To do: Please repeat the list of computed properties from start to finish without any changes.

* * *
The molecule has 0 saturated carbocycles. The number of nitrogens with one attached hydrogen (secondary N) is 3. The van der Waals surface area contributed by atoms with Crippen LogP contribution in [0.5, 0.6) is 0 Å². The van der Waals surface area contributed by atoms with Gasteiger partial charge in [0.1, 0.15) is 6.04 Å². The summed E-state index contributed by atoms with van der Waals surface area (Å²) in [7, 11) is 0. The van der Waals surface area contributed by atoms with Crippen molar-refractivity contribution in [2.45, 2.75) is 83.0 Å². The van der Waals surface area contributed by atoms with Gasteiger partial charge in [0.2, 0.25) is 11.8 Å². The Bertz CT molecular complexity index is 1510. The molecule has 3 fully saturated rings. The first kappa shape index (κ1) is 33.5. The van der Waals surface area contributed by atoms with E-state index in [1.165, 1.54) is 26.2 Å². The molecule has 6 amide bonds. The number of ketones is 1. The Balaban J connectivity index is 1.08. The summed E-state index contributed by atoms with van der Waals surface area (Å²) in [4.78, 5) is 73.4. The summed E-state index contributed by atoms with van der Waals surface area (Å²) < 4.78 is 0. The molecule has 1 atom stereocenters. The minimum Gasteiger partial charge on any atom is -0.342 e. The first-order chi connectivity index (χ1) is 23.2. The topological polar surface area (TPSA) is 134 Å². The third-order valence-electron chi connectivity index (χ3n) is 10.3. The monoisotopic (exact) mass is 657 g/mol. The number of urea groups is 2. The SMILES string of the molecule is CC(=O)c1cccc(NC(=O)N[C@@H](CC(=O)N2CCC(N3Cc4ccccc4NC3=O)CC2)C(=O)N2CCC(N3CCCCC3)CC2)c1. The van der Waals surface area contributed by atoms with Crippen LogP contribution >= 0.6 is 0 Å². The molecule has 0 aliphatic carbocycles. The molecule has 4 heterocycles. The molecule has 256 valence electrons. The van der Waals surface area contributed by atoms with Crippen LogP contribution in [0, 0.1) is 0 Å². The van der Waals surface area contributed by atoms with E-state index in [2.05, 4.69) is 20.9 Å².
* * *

The molecule has 0 saturated carbocycles. The number of nitrogens with one attached hydrogen (secondary N) is 3. The van der Waals surface area contributed by atoms with Crippen LogP contribution in [0.5, 0.6) is 0 Å². The van der Waals surface area contributed by atoms with Gasteiger partial charge in [0.1, 0.15) is 6.04 Å². The summed E-state index contributed by atoms with van der Waals surface area (Å²) in [7, 11) is 0. The van der Waals surface area contributed by atoms with Crippen molar-refractivity contribution in [2.45, 2.75) is 83.0 Å². The van der Waals surface area contributed by atoms with Gasteiger partial charge in [0.2, 0.25) is 11.8 Å². The Bertz CT molecular complexity index is 1510. The molecule has 3 fully saturated rings. The first kappa shape index (κ1) is 33.5. The van der Waals surface area contributed by atoms with E-state index in [1.165, 1.54) is 26.2 Å². The molecule has 6 amide bonds. The number of ketones is 1. The Balaban J connectivity index is 1.08. The summed E-state index contributed by atoms with van der Waals surface area (Å²) in [4.78, 5) is 73.4. The summed E-state index contributed by atoms with van der Waals surface area (Å²) < 4.78 is 0. The molecule has 1 atom stereocenters. The minimum Gasteiger partial charge on any atom is -0.342 e. The first-order chi connectivity index (χ1) is 23.2. The topological polar surface area (TPSA) is 134 Å². The third-order valence-electron chi connectivity index (χ3n) is 10.3. The monoisotopic (exact) mass is 657 g/mol. The number of urea groups is 2. The SMILES string of the molecule is CC(=O)c1cccc(NC(=O)N[C@@H](CC(=O)N2CCC(N3Cc4ccccc4NC3=O)CC2)C(=O)N2CCC(N3CCCCC3)CC2)c1. The van der Waals surface area contributed by atoms with Crippen LogP contribution >= 0.6 is 0 Å². The molecule has 0 aliphatic carbocycles. The molecule has 4 heterocycles. The molecule has 256 valence electrons. The van der Waals surface area contributed by atoms with Crippen LogP contribution in [0, 0.1) is 0 Å². The van der Waals surface area contributed by atoms with E-state index in [2.05, 4.69) is 20.9 Å².